While Hedda is associated with her father's pistols, Tesman is associated with the slippers his aunt gave him. In so doing, the play once again uses props for symbolism while also using this symbolism to construct the two characters as foils of each other. Having said that, what does this use of symbolism tell us about Tesman's character and Tesman and Hedda's relationship?

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Throughout Hedda Gabler, Henrik Ibsen conveys the reversal of gendered roles as a primary component of the Tesmans’ marriage. The two symbols indicate the vast gulf between them and the weak foundation of their marriage.

The pistols are an appropriate symbol of Hedda’s relationship with her father, General Gabler....

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Throughout Hedda Gabler, Henrik Ibsen conveys the reversal of gendered roles as a primary component of the Tesmans’ marriage. The two symbols indicate the vast gulf between them and the weak foundation of their marriage.

The pistols are an appropriate symbol of Hedda’s relationship with her father, General Gabler. As a military man, he was used to handling weapons. He tended to treat his daughter as if she were his son, teaching her to shoot. Because her father has passed away, the pistols are a potent memento of the bond they shared, but they also remind Hedda of her loss. As a common phallic representation, a gun is also a masculine symbol. The pistols are also important because the references to them serve as foreshadowing for Hedda’s using them to take her own life.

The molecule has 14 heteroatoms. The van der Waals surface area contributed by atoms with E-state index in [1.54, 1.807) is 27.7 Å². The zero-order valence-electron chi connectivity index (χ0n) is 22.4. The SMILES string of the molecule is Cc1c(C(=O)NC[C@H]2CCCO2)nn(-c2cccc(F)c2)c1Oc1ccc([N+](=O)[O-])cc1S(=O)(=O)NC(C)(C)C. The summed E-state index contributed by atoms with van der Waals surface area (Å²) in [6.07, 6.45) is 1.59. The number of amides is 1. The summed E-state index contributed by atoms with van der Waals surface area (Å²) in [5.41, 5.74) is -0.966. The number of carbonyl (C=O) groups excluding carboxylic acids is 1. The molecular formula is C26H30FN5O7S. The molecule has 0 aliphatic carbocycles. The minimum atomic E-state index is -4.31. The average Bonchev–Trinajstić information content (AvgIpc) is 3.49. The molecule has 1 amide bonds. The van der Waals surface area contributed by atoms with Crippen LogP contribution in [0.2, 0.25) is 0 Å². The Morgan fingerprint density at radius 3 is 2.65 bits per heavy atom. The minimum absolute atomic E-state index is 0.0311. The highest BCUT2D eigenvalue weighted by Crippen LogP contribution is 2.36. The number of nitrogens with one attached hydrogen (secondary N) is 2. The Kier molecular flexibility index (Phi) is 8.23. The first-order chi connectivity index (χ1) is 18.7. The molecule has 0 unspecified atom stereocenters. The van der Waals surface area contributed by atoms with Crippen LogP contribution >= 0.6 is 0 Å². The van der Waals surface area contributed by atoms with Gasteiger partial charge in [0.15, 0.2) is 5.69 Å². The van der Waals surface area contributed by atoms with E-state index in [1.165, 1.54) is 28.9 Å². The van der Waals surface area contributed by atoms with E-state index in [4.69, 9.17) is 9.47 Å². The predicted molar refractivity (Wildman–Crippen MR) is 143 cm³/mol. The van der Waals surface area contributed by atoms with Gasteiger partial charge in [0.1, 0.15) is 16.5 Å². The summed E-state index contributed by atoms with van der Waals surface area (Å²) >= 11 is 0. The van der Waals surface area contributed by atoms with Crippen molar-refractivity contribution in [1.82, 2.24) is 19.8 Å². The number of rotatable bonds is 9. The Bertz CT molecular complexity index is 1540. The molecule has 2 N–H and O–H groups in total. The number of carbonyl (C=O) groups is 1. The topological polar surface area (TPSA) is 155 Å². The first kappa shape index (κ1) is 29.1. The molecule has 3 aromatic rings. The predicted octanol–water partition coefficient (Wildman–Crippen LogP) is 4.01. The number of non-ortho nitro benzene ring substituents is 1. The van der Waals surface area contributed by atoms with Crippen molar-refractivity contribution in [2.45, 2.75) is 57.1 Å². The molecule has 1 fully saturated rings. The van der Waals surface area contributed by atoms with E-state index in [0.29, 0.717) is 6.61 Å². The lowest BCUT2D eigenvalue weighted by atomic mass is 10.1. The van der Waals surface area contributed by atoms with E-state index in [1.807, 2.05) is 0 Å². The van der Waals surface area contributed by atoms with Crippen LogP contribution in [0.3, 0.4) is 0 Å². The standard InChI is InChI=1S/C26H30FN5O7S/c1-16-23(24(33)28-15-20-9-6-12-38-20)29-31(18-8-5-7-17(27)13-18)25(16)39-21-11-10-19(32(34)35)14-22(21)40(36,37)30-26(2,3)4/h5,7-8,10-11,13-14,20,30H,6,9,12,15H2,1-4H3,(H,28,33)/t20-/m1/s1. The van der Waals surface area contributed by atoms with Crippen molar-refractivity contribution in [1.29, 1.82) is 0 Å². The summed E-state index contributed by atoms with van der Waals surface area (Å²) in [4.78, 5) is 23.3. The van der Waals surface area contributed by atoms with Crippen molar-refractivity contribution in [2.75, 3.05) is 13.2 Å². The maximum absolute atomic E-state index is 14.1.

While Hedda is a woman who was closest to her father, George Tesman is contrasted to her as a man who was raised by a female relative, his aunt. Not only is he extremely close to her, but he has developed a love of domestic comfort; both their ongoing affectionate relationship and domesticity are symbolized by the slippers. Furthermore, domesticity is not Hedda’s forte; she scorns the traditional role of wife and mother. Along with wearing slippers, domestic comfort may also be associated with sitting by the fireplace, which becomes an instrument of destruction when Hedda burns Lovborg’s manuscript or “baby.”

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